Potential storms tomorrow with some possibly becoming severe

Reported by: Rudy Pearce
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Updated: 3/07/2013 8:58 pm
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It was a breezy and warm day across the South Plains with all of us warming into the 70s this afternoon with wind speeds about 15-25mph. Below is a look at some of our morning lows and afternoon highs from today.


Moisture will continue to increase across the region tonight leading to more clouds and milder temperatures tomorrow morning. We will start off tomorrow morning in the upper 40s and lower 50s and even with partly cloudy conditions throughout the day we should still warm back into the mid 70s thanks in part to a strong south wind. Wind speeds for most of us will be about 15-25mph but across our western counties the wind will be stronger with gusts possibly reaching 40mph at times. A dryline will setup across the region and along this boundary we could see a few showers and storms form in the afternoon. While the chance for this happening is not that great, if any storms were to form at this time they could quickly become strong or even severe. In fact the Storm Prediction Center has highlighted most of the South Plains under a Slight Risk for Severe Weather for that reason. That risk is shown in the graphic below. 

The main concerns with any severe storms tomorrow will be the potential for large hail and strong wind gusts. That being said we will not completely rule out the potential for a few isolated tornadoes to form although that threat does not look too great. One thing we will be monitoring tomorrow will be the amount of clouds overhead and the temperatures. If we see more sunshine and thus warmer temperatures our chances for storms and in this case also severe storms will be higher while if we see more clouds and cooler temperatures then our chances won’t be that good. It should be noted that currently only a very few models show storms forming tomorrow afternoon.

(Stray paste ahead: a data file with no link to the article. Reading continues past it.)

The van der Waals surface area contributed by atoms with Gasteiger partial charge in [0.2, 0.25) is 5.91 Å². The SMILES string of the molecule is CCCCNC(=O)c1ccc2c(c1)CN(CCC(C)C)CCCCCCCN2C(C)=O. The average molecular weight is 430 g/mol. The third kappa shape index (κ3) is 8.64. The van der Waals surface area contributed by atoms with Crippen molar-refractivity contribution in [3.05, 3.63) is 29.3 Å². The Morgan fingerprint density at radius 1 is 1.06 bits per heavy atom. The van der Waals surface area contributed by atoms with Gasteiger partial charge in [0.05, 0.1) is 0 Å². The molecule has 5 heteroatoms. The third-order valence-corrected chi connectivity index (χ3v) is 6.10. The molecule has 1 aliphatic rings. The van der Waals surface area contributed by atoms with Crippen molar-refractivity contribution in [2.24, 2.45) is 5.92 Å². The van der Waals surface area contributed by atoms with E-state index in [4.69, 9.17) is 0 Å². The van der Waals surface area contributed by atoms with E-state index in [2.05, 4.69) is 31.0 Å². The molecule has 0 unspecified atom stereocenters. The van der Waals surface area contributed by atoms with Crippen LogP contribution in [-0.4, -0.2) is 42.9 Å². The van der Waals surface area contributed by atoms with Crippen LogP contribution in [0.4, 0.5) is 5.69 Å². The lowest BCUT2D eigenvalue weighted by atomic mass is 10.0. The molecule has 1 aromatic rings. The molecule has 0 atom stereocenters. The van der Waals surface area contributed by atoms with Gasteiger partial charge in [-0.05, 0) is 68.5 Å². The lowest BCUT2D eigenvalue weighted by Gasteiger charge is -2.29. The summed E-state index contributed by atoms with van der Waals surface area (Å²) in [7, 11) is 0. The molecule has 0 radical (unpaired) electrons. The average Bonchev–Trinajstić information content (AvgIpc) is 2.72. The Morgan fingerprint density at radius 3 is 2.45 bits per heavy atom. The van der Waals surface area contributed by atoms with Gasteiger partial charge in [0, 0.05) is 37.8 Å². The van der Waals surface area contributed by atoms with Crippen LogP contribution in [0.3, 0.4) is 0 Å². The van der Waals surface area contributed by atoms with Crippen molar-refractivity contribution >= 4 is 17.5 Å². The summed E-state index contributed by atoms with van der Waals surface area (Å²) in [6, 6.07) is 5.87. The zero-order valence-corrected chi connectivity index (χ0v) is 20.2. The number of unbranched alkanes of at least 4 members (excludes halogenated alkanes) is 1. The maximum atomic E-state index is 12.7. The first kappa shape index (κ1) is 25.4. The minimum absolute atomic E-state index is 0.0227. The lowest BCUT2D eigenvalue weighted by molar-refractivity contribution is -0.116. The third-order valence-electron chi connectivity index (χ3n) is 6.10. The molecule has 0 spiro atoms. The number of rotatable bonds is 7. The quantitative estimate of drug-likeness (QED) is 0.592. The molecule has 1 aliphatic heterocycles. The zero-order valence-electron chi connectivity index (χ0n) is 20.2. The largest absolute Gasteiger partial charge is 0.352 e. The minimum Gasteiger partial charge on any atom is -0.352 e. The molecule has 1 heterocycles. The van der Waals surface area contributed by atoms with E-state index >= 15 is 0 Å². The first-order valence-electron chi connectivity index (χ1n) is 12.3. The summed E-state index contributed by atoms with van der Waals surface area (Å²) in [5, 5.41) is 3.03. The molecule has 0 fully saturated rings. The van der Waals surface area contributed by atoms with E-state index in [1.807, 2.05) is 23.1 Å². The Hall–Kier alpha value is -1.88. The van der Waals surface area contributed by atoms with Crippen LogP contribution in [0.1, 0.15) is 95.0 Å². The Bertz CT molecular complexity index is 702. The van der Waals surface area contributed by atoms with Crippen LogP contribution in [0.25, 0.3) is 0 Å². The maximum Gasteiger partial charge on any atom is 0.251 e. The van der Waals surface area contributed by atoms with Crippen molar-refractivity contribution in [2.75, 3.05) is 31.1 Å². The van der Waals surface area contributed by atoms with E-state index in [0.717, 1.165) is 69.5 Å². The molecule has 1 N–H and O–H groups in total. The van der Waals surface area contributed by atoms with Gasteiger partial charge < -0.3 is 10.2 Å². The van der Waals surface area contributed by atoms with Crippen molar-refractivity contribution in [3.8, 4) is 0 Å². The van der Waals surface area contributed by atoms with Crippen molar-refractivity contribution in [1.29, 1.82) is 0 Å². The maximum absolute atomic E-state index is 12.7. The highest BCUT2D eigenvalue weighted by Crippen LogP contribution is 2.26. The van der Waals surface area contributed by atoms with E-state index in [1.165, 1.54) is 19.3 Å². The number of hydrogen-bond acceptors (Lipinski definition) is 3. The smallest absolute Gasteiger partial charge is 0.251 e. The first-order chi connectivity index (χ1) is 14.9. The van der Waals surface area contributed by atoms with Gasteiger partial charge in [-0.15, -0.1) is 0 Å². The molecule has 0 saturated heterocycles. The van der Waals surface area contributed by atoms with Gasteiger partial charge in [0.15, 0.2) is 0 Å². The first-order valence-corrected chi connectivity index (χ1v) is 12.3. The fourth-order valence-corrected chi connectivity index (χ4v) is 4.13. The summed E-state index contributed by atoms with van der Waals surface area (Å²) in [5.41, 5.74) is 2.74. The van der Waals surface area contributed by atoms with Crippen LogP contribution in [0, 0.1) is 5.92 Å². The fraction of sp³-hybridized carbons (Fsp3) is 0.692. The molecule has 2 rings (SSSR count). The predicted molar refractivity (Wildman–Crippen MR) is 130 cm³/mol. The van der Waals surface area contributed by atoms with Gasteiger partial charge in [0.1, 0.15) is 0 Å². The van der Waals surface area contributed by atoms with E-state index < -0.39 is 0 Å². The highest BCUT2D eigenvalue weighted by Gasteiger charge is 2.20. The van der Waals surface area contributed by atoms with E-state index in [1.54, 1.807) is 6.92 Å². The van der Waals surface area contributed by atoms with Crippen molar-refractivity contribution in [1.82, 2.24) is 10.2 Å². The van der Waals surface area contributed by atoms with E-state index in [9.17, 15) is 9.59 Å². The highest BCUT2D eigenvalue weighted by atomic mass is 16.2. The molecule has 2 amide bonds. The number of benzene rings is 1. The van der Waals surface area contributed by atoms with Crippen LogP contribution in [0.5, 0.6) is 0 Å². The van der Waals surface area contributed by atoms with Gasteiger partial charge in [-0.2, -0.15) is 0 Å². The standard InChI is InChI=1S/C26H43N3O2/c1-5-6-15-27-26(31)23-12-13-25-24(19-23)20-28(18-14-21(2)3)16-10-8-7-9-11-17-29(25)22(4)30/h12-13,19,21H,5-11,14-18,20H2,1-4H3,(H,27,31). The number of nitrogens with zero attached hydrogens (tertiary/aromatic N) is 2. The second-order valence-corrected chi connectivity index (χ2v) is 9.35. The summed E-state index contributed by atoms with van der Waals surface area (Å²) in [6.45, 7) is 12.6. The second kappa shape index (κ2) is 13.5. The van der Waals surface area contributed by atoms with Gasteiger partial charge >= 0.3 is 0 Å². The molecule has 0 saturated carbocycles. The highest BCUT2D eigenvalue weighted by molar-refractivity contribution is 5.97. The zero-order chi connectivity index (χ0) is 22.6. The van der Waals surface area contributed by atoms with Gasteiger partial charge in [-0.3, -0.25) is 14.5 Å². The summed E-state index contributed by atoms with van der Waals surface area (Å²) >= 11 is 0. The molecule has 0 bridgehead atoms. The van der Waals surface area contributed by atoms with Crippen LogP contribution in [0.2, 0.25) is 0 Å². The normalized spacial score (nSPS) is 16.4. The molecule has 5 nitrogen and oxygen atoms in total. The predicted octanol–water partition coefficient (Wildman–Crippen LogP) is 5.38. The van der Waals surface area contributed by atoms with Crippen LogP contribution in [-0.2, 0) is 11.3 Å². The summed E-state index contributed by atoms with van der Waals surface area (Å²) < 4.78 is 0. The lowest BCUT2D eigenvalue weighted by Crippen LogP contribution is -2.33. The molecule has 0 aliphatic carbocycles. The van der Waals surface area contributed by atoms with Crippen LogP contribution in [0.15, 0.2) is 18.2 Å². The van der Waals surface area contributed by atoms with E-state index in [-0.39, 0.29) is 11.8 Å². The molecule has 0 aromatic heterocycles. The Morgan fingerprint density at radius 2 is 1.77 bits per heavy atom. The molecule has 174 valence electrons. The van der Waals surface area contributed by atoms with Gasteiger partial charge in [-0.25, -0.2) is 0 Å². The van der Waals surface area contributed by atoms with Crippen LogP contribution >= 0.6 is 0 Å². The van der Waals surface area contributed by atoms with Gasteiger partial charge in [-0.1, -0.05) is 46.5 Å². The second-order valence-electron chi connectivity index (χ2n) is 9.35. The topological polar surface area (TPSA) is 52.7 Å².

We will have a better chance for showers and storms to form late tomorrow night into early Saturday morning as a Pacific Cold Front moves from west to east across the region. As this front moves through a line of showers and storms will likely develop along the leading edge of the boundary and move from west to east. Behind the front drier air will move in ending any rain. All rain should end by early Saturday morning and we will be left with a strong west wind and slightly cooler day.

A stronger push of cold air moves in on strong northerly winds on Sunday with temperatures only warming into the 50s Sunday afternoon. We quickly warm back into the 70s with sunny conditions by the middle of next week.

** This week is Severe Weather Awareness Week and each day we have talked about a different topic pertaining to Severe Weather. All along we planned for today’s topic to be about the Severe Weather Outlooks produced by the Storm Prediction Center. It just so happens that they issued a Slight Risk for Severe Weather for tomorrow for us as explained above. The Storm Prediction Center issues these outlooks for three days in advance, the next day, and the day of. The outlooks refer to a chance of severe weather within 25 miles of any given point within the highlighted area. They factor in the probability for severe hail, severe wind, and tornadoes and from that determine whether to issue a slight, moderate or high risk. These probability values are different depending on which day the outlook is for. If you want to see the chart breaking these down for Day 1, click here, Day 2, click here, and Day 3, click here. Essentially what you need to know is whenever you are in an area where an outlook as been issued, you need to stay weather aware for that time period and be ready to take action. You can look at it as Outlooks being a precursor to Watches while Watches are a precursor to Warnings. Year round we have links to severe weather safety tips in the weather section of myfoxlubbock.com and under the weather tab on the FOX 34 News app.**

I will have the latest information on the potential for Severe Weather tomorrow tonight on the News at Nine. Matt will have an updated forecast for you tomorrow morning.
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